Oh, and I felt that ripple over “FIFA hates women.” That was intense!

      • FIFA doesn’t just hate women. FIFA hate blacks (if Donald Sterling owned a football club he wouldn’t have been banned) they hate gays they hate ordinary white male fans like me. The only people they like are rich men. Why else do you think they take the 2022 WC to that fan freindly country Qatar? I hate FIFA so much I didn’t want my OWN country to bid for the 2018 WC and was pleased we didn’t get it. Hosting the WC means you have to bow to FIFA’S every whim. Why doesn’t FIFA pay the cost of the WC not Brazil? They can afford to.
        I want to ask you a question. Its obvious you don’t like the way football is run just now and that you believe in gender equality. How do you think it should be achieved? Do you believe in seperate but equal or are you in favour of all football being co ed? IMO I don’t think women could compete with men – I can’t see Necib competeing with Yaya Toure but I’m quite prepeared to admit it is only an opinion on a hypothectical question that has not been proved either way and I’m prepared to admit I could be wrong. Although I’m not a feminist I am an individualist who thinks people should be allowed to do what they want provided it doesn’t harm other people so if a woman wants to play for a male club and the club wanted her I would not stop them as I think it is thier right. I don’t think it would happen in Britain though as there was an incident last year that proves we are not ready for it. Sarah Taylor the best player in our (very good) women’s cricket team said in a newspape rinterview she MIGHT play Second XI men’s cricket (think AAA baseball). It caused uproar with people saying she couldn’t/shouldn’t and that if she did men should play women’s cricket! It caused such a fuss Taylor had to backtrack and say she wouldn’t do it.. And she had only SUGGESTED playing men’s cricket! In Britain we have no experience of breaking taboos as we had no Jim Crow laws therefore blacks just came into football when they were good enough. Therefore we have no Jackie Robinson figure – I bet yoi few British football fans could name the first black player to play for England (Viv Anderson) yet most people in the US know Jackie Robinson. So if a woman signed for a male club here I’d fear for her as we have too many nutters in my country. Caroline Criado Perez got death threats for campaining for a woman to be put on a bank note FGS!. However if a woman played for a male club it would be fascinating to see if I’m right or you’re right. Keep up the good work. Your blog is fascinating and provocitive. Will you be writing about the WC?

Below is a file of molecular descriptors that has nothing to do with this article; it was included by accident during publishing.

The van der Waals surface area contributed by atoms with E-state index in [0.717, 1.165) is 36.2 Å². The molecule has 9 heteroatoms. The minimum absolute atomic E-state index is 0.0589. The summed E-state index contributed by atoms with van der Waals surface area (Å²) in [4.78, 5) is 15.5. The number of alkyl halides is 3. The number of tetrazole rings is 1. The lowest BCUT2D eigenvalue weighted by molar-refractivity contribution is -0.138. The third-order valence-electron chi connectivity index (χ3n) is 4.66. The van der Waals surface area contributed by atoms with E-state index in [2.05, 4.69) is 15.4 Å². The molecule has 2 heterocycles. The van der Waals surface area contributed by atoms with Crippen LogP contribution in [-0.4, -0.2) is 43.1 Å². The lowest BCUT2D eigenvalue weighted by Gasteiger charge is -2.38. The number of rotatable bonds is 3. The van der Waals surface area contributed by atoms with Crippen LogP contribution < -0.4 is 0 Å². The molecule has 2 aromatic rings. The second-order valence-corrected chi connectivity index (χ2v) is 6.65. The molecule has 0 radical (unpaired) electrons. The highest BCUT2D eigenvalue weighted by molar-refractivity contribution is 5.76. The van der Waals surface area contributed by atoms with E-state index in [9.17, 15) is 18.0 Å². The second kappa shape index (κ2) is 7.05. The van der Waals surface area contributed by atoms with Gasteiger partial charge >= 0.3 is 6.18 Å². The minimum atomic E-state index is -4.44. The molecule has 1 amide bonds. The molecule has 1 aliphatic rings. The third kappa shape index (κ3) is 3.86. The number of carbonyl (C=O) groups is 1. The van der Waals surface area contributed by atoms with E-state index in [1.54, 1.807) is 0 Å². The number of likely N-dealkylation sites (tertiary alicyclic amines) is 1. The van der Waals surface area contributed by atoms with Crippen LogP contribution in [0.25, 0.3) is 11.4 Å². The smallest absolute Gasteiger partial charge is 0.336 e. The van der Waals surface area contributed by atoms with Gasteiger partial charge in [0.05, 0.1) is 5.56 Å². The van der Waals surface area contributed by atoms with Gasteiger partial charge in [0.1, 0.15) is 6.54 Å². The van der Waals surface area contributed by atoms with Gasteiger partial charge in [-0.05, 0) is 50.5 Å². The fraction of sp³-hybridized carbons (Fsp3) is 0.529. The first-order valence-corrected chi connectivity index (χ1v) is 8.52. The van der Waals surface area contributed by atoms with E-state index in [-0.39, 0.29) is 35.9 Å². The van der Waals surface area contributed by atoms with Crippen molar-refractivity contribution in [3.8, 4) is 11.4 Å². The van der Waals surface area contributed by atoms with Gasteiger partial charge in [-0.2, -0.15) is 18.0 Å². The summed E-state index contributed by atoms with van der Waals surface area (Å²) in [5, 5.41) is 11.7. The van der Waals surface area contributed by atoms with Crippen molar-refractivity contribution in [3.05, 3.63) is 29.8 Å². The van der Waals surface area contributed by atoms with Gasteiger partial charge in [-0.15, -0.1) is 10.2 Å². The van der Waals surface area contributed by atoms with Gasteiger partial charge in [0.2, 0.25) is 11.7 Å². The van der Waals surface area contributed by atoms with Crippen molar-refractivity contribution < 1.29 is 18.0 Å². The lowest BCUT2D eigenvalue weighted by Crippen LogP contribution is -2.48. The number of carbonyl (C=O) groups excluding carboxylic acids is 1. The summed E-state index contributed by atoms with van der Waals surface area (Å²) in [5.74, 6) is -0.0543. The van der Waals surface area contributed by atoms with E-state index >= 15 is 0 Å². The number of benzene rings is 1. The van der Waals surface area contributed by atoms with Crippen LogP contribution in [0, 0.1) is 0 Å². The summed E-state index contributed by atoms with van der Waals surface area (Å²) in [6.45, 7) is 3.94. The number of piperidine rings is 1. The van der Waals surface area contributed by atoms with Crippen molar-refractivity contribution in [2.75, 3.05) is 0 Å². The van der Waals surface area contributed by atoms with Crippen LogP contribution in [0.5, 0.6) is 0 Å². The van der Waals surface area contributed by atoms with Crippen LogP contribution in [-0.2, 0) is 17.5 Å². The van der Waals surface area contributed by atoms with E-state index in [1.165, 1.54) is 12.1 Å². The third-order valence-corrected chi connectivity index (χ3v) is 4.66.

14. Thank you for this. As a man and a big soccer fan, this “no one watches women’s sports” drives me nuts. In recent years, following the USWNT has given me as much joy and excitement as following the USMNT, possibly more.

    Spent much of the last Women’s World Cup in a packed San Francisco pub with other fervent fans, who would also be mightily annoyed to hear they are “no one”.

  15. Thanks for sharing your perspective. As a blogger I think I have been as guilty as any in over-focusing on the men’s game. This is something I now plan to rectify. As you point out too the women’s game is way more interesting in terms of its struggle and its politics.

    As for SK I think he needs to consider the parallels between his arguments and the ones put forward as a justification for things like colonialism and racism a hundred-odd years ago which turned out to be just as false.

    On another personal note though I regularly play 5-a-side and for quite a while one of our side, and one of our best players, was female..

  16. gillianrosh says:

    Reblogged this on footballisheartbreak.

  17. Great post Jennifer! I am always excited to read your writing.
    I hope that women football fans stop by Montreal for the U20 tournament this summer and the senior’s tournament next summer to share drinks after great matches. I hoping to get some people together that really do enjoy women’s football and want to hang out in my home city.
    find me on twitter: deganes

  18. patrickromero says:

    great read…i’m a sports fan but i find most sports journalism pretty poor for many of the reasons you’ve mentioned.

  19. patrickromero says:

    great read…i’m a sports fan who finds most sports journalism useless for some of the reasons you’ve mentioned..